Canada’s federal police launches recruitment program aimed at Nunavut Inuit
RCMP’s V Division wants Nunavut Inuit to join the police force.
The Mounties, Canada’s federal police, have partnered with Makigiaqta Inuit Training Corporation, a branch of Nunavut Tunngavik Inc., on a mission to recruit Inuit to the RCMP.
“We haven’t had success hiring Inuit people into the RCMP for the last 15-odd years,” said Cpl. Dmitri Malakhov with V Division’s recruiting section in Iqaluit.
“We recognize that that’s a problem.”
The goal is to strengthen community-police relationships by getting Inuit police officers to patrol Nunavut communities — officers who have a “deep understanding of how things work here, how people communicate with each other, the cultural nuances, and so on,” said Malakhov.
The program is meant to prepare prospective officers for the RCMP’s admissions test, as well as the six months of basic training they will get at what is called “depot” in Regina, if accepted.
Relations between the RCMP and the people of Nunavut have not been easy.
In 2017, Kunuk Qamaniq, a 20-year-old man from Pond Inlet, was shot and killed by RCMP at the hamlet’s cemetery. In their lawsuit against the police, Qamaniq’s family said RCMP failed to “invest in, find, recruit and support RCMP officers who speak Inuktut and who have relevant Inuit community knowledge and experience.”
Their statement of claim also alleged “personal and cultural biases of the officers.”
It wasn’t the first police shooting in the territory. Five years before Qamaniq was killed, an RCMP officer shot and killed 30-year old Felix Taqqaugaq in his home in Igloolik.
Bringing down barriers
RCMP hope this recruitment program will help bring down barriers that prevent Inuit from applying to the force.
One such barrier is the unrestricted driver’s licence requirement.
In Nunavut, only Iqaluit, Rankin Inlet and Gjoa Haven have motor vehicle offices, said Malahkov.
He said the RCMP is now allowing people from Nunavut to apply with a restricted licence, understanding that once they have been recruited, they will work toward getting their unrestricted driver’s licence.
Another obstacle standing in the way of potential Inuit applicants, said Malahkov, is the prospect of having to move far away to work.
“RCMP officers move across the country all the time,” he said. “Given the special connection that Inuit have to their families, to the land, to the culture, it may be a challenge to go and be asked to move to, let’s say, Halifax or Surrey.”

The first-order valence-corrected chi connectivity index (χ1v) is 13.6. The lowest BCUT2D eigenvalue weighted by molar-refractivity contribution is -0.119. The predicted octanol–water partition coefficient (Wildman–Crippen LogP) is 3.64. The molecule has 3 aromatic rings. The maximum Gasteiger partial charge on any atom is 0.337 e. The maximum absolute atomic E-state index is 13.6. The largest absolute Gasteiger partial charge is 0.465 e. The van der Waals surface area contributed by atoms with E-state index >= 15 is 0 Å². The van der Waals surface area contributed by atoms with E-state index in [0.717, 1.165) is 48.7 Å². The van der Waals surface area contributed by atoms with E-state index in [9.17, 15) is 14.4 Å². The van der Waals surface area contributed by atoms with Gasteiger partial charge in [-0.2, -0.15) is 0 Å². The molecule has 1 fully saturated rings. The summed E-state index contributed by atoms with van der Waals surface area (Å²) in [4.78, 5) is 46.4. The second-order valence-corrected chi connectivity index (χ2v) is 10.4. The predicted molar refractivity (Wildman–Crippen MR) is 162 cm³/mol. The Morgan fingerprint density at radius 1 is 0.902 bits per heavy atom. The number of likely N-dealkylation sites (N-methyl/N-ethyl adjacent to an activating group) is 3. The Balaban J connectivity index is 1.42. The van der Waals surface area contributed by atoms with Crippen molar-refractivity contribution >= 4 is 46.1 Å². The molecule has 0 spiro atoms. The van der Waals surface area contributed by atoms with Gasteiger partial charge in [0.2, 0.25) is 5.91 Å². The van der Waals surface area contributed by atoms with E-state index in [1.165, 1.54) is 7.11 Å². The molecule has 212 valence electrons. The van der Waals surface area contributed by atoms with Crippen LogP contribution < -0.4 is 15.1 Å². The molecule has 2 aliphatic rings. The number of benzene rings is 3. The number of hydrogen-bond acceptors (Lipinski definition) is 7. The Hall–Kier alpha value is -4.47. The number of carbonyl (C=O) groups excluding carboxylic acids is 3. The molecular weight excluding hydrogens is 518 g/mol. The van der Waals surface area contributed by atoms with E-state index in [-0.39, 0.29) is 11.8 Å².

The force is now open to allowing officers from Nunavut to stay in Nunavut, if they so choose.
“We are going to be working with new members from Nunavut to make sure that they can advance their careers, they can seek leadership opportunities, they can develop themselves while remaining in the territory, close to their home, close to the families,” said Malakhov.
There are some prerequisites, however, that the RCMP would not waive.
One is a high school diploma. Another is fluency in English.
Additionally, “you must be of sound character,” said Malakhov. “We just cannot take people who have questionable morality.”
‘Quite an intense process’
The four-month program is set to begin in January 2020. Participants will be brought to Iqaluit, where they will take literacy and numeracy training, and learn police skills and coping mechanisms.
At the same time, they will go through medical and security screening, which is “quite an intense process,” said Malakhov.
“We talk to all their relatives, their friends, their teachers, all that kind of stuff, to make sure that they have a background that’s suitable to be an RCMP officer,” he said.
The program, which is funded by Nunavut Tunngavik Inc. and staffed by the RCMP, is “all-expenses-paid,” said Malakhov. Participants will get food, accommodation and travel costs covered, as well as a weekly stipend.
Nunavut RCMP are preparing for 10 participants, but Malakhov said they will not turn away any qualified candidate.
“If there [are] 15 good, qualified applicants, we will move the numbers around to make it work,” he said.
Even if just two or three participants move on to the training academy in Regina, Malakhov said, he will consider the program “a grand success.”
Written by Sidney Cohen, based on interviews by Kieran Oudshoorn and Jordan Konek
Related stories from around the North:
Canada: Police force in Northern Quebec faces officer shortage, CBC News
Finland: Police in Northern Finland overstretched, says retiring officer, Yle News
United States: Lack of village police leads to hiring cops with criminal records in Alaska: Anchorage Daily News, Alaska Public Media